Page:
now it's time to add your inked lines!
if you're wondering why i don't do this first, it's because the ink and the sponges can sometimes blur the lines, and i like them to be really crisp and bright. faber-castell's pitt artist pens are my favorites, and i always have 1.5, S and XS sized ones on hand. most of the dark outlines here are the 1.5 which is arguably a bit too much on a small scale, but the bullet tip flows so much better than a metal nib over collage.
at the very very end i sometimes like to add lines or dots in other colors. i like posca's paint pens for this, but i use them absolutely last and i try to be very careful, because they are much more likely to smear than the permanent ink pitt pens.
that is the entire process from start to finish.
if you're still awake, i thank you very much for coming along
and wish you the happiest monday of the whole entire week, darlings!
footnotes about the supplies that you only need to read if you really want to TRY THIS, or alternately, if you have seriously bad insomnia:
papers: mine are mostly vintage and mostly white or off white; i don't like too much color variation for this, because it gets distracting. i tend to keep the illustrations to a minimum for the same reason. and i try to choose papers whose ink won't get too smeary, though there's always one that surprises me, lol, so i don't get too bogged down choosing.
gluestick: do you really need one? YES. i know, i know, a lot of them are really crummy and don't actually work. at this point, the only mass market brand i'm willing to recommend are the scotch brand (regular or craft) which you can sometimes find at a big box store, but may have to purchase online from staples, or if you're really lucky and have a great lss like paper anthology, the owner may start to carry them just for you! :) you will also need an old magazine or quite a bit of scrap paper because you need to apply the gluestick evenly all over each piece of paper, and take care to coat the edges really well. for which you need to be able to apply the stick out OVER the edges... or i guarantee they will not stick. i save old catalogs and mags to use especially for this purpose, since they let me have a new clean page for each item, thus making it much less likely i will drag the next collage piece through the old glue. (at this point any serious collage artist is horrified that i have not mentioned gel medium, which is what "real artists" use for collage. i actually find it too wet, and thus nearly always use gluestick, especially for this particular method. if you really want three (additional!) paragraphs as to why, send me an email, lol!)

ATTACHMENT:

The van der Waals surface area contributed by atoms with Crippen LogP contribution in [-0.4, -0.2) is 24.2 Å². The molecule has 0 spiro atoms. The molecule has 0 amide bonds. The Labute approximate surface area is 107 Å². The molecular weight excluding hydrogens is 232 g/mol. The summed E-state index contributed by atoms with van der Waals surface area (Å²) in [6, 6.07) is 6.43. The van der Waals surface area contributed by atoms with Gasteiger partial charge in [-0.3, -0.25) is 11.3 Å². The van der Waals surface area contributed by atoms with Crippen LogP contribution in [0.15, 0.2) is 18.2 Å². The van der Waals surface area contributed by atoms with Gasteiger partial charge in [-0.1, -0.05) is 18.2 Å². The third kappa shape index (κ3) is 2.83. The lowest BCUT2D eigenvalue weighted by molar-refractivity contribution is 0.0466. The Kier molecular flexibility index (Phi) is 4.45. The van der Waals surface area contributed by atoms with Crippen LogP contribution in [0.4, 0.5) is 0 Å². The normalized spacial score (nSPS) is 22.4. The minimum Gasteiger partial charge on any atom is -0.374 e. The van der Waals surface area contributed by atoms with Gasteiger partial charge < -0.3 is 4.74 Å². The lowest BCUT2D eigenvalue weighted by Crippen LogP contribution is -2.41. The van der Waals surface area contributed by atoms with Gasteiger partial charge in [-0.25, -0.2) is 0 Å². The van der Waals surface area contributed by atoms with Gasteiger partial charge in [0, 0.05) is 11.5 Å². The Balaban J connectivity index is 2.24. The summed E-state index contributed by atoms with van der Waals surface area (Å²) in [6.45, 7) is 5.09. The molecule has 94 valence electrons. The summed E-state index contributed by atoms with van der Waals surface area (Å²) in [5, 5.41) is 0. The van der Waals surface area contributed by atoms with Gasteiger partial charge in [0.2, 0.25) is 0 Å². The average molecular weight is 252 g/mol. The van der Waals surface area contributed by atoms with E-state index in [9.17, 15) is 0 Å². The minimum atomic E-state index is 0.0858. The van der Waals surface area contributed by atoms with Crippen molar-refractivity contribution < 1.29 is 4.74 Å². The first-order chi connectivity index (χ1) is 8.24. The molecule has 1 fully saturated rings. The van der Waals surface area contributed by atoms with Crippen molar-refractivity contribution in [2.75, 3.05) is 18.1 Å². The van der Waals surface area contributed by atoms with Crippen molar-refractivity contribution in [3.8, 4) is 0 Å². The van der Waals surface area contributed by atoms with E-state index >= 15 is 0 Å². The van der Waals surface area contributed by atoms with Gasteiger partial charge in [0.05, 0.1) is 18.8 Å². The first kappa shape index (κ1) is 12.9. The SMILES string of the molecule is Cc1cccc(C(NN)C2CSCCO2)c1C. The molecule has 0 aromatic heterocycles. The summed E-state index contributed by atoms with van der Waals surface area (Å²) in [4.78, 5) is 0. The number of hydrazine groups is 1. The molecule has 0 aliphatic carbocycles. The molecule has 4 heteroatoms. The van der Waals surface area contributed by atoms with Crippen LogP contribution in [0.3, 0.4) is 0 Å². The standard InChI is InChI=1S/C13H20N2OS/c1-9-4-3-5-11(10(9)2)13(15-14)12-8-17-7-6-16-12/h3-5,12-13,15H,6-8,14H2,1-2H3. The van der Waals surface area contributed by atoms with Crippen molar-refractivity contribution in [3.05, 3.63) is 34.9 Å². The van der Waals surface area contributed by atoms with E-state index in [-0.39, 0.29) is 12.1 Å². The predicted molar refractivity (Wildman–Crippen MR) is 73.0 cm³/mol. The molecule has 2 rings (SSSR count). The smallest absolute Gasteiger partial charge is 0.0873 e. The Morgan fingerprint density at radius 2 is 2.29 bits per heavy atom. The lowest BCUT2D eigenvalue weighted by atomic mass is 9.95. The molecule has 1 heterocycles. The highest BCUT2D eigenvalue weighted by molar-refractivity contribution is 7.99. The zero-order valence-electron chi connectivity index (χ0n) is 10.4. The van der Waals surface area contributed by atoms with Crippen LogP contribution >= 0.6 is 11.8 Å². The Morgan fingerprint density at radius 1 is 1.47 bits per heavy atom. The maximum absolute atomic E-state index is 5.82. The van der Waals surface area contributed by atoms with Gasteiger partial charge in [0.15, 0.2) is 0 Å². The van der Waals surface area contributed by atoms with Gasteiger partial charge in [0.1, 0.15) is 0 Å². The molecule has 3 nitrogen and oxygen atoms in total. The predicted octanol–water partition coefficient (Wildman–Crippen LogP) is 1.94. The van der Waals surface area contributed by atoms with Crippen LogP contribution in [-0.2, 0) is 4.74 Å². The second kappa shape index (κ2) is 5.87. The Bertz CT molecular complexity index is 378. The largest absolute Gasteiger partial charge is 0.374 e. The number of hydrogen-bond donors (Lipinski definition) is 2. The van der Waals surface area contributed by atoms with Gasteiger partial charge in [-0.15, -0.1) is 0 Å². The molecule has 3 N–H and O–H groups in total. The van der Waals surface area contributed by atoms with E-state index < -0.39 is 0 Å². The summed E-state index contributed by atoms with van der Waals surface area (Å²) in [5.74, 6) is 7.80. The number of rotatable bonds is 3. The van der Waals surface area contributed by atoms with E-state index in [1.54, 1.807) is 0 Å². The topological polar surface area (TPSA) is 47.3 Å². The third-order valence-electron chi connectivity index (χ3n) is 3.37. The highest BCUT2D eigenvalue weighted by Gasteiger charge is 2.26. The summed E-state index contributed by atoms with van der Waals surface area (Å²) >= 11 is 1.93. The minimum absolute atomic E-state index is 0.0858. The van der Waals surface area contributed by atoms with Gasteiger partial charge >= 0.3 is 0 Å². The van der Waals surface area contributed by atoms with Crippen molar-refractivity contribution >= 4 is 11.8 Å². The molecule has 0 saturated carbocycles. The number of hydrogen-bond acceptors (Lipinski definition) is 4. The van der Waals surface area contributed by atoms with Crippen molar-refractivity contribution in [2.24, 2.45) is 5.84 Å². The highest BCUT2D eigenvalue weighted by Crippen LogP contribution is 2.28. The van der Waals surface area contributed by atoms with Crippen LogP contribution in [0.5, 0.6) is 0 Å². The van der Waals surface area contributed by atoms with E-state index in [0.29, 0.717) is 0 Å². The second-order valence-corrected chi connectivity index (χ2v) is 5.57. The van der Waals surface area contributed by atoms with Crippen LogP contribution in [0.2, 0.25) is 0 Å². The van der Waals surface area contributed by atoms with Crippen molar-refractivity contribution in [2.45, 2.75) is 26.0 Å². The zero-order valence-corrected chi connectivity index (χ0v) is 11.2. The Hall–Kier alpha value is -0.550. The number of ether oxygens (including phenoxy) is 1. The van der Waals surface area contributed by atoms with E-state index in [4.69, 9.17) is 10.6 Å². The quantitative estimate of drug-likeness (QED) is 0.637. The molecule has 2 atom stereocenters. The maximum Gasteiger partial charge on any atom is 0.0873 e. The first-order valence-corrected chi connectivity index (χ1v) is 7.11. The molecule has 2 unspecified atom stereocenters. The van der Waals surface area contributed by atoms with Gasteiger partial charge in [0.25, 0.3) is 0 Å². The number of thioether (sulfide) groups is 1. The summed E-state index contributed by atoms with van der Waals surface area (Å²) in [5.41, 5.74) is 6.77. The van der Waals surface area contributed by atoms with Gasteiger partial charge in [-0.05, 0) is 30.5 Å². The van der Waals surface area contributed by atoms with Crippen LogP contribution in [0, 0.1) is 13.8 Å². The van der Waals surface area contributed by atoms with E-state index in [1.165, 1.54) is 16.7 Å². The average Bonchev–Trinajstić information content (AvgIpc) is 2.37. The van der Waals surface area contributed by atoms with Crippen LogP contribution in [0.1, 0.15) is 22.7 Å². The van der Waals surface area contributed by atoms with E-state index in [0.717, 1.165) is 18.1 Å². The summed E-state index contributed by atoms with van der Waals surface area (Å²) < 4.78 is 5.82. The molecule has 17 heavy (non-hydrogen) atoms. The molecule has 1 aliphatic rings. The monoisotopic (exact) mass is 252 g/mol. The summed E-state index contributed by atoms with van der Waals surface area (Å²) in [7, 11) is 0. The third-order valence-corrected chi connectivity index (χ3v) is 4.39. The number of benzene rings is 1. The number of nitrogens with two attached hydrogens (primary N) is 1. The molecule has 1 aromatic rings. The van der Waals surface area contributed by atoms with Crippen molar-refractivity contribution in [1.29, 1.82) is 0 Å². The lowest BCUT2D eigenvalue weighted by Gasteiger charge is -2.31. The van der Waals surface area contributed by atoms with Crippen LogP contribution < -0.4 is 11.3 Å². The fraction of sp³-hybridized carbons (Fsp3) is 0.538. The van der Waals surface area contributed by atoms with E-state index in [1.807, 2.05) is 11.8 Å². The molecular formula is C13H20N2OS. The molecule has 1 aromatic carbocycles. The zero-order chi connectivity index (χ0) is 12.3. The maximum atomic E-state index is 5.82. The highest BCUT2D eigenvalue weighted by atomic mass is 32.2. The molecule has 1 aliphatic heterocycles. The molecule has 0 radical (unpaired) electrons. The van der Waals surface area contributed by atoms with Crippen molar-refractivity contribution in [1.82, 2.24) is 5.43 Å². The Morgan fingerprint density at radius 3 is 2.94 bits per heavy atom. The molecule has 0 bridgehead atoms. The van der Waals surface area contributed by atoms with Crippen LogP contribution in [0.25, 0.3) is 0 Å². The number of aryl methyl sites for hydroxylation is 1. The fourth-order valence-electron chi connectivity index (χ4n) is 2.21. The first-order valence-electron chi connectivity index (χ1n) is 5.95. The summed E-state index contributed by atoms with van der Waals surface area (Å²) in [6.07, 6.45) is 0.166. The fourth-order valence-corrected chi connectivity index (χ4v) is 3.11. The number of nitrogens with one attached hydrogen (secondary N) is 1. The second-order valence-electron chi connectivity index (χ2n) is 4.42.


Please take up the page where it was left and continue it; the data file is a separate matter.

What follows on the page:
substrate: this collage was built on medium-thick chipboard, but canvas works well, or foam core, or a cereal box, or even just good sturdy cardstock. (it really depends on what you want to do with the collage in the end.)
inks and applicators: i mostly use ranger archival or distress inks because they have the most variety and can be found everywhere, including paper anthology where i teach. but use whatever fairly fast-drying dye ink pads you like best. the non-negotiable part of this --for me-- are the little round fingertip applicators with rounded edges, which i like much better than any other type, especially the inexpensive ranger sponge applicator refills which are admittedly much cheaper and easier to find. (i buy the fingertip ones in bulk and i go through TONS of them because using them over modelling paste shreds the spongey part.)